By KM on August 26, 2017
The Counting Game by Cynthia Fabian is a story about Max. Max is a preteen that suffers from dyscalculia.
This is the first time I heard about this condition, and the book beautifully presents what it is. Dyscalculia is a condition where someone cannot use numbers in his or her life. A simple calculation of addition is hard for them. Or remembering associations between numbers.
The book describes the adventures of how Max with the valuable help of his parents manages to overcome this disability situation.
His primary weapon seems to be threefold. A good relationship with his pets, Pecos his parrot and Boss his dog. Second his friendship with other kids, his neighbors, twins Jeff and Santina, his love for his best friend Eric and his step sister Tori. Finally the most important of the three his guitar lessons.
It seems that when Max started learning how to play the guitar and also read music, his dyscalculia was not a big a problem as it was.
Lovely book. Beautiful, optimistic story.
By happyinflorida3 on June 1, 2017
I suck at math too! I am a lot better at English than math. My son is dyslexic and has these struggles too. He liked the story, because he was able to relate. It was good to hear that he is not the only one who has these struggles, and that he should not give up. I think the friend in the bird probably happens more than kids admit. Sometimes it is easier to talk to an imaginary friend instead of a real person, (probably for adults too!) Whatever helps a child succeed and not to give up, should not be discouraged! Great book!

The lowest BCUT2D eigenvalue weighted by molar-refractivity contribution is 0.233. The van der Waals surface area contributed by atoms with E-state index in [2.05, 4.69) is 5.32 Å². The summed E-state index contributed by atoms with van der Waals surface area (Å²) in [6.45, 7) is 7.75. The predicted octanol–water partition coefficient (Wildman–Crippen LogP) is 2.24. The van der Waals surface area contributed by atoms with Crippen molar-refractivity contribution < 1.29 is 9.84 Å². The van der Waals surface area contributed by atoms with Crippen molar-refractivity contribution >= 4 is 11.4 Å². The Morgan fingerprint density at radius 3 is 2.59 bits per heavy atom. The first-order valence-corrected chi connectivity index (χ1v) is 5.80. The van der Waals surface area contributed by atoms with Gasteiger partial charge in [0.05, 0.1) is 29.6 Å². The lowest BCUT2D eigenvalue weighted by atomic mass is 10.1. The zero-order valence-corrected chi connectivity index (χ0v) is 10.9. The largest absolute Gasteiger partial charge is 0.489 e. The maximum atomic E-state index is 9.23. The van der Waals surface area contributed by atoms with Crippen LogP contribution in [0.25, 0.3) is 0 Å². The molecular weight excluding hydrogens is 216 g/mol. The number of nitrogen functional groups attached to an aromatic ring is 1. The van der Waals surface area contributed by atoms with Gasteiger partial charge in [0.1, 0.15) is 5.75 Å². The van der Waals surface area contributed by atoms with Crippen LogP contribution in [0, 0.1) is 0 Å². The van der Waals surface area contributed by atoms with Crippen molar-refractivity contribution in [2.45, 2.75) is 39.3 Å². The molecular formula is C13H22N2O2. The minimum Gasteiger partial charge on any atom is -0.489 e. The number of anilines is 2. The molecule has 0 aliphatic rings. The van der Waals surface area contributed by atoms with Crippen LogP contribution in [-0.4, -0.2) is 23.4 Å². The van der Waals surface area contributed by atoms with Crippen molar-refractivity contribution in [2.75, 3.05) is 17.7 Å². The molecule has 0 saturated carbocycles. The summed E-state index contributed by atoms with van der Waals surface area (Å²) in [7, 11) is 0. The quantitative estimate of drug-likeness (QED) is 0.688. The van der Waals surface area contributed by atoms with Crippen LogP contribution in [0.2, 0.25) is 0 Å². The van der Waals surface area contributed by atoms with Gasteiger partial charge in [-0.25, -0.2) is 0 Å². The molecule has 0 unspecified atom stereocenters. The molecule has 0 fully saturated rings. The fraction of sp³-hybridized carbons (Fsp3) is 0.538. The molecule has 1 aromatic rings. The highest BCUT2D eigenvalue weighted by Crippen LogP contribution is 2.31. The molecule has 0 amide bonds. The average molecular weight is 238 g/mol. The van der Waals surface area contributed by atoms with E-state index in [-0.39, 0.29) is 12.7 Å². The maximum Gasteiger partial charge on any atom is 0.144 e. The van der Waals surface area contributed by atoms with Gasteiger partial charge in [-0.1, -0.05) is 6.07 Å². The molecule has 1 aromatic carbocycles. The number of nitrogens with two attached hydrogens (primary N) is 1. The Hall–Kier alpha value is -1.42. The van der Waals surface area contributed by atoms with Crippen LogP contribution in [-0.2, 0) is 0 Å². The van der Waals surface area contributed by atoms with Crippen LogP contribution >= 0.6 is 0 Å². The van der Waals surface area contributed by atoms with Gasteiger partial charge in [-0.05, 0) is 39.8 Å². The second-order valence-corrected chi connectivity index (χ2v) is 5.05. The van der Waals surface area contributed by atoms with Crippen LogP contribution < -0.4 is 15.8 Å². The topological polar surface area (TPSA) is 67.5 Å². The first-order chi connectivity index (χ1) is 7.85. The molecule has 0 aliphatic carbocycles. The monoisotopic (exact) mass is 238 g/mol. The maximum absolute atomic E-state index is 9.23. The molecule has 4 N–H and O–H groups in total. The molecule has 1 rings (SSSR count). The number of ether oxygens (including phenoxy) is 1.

By Baila L. Miller on May 14, 2017
“The Counting Game” by Cynthia Fabian accomplishes what good art always achieves when it is well thought out, provocative, and meaningful. The story confirms that there are heroes around us all day and throughout our lives. Everyday heroes are people who define themselves with their earnest choices and their kind words.
“The Counting Game” teaches the reader that modern technology can be used for good intentions or for hurtful insults. It reminds parents how important it is to make friendships with neighbors and school mates. It extols the most simple life activities and makes them defining moments of childhood.
I highly recommend this wonderful, sweet, elegant, funny, and refined work.
Baila Miller, B.A, M.A., Teacher Specialist
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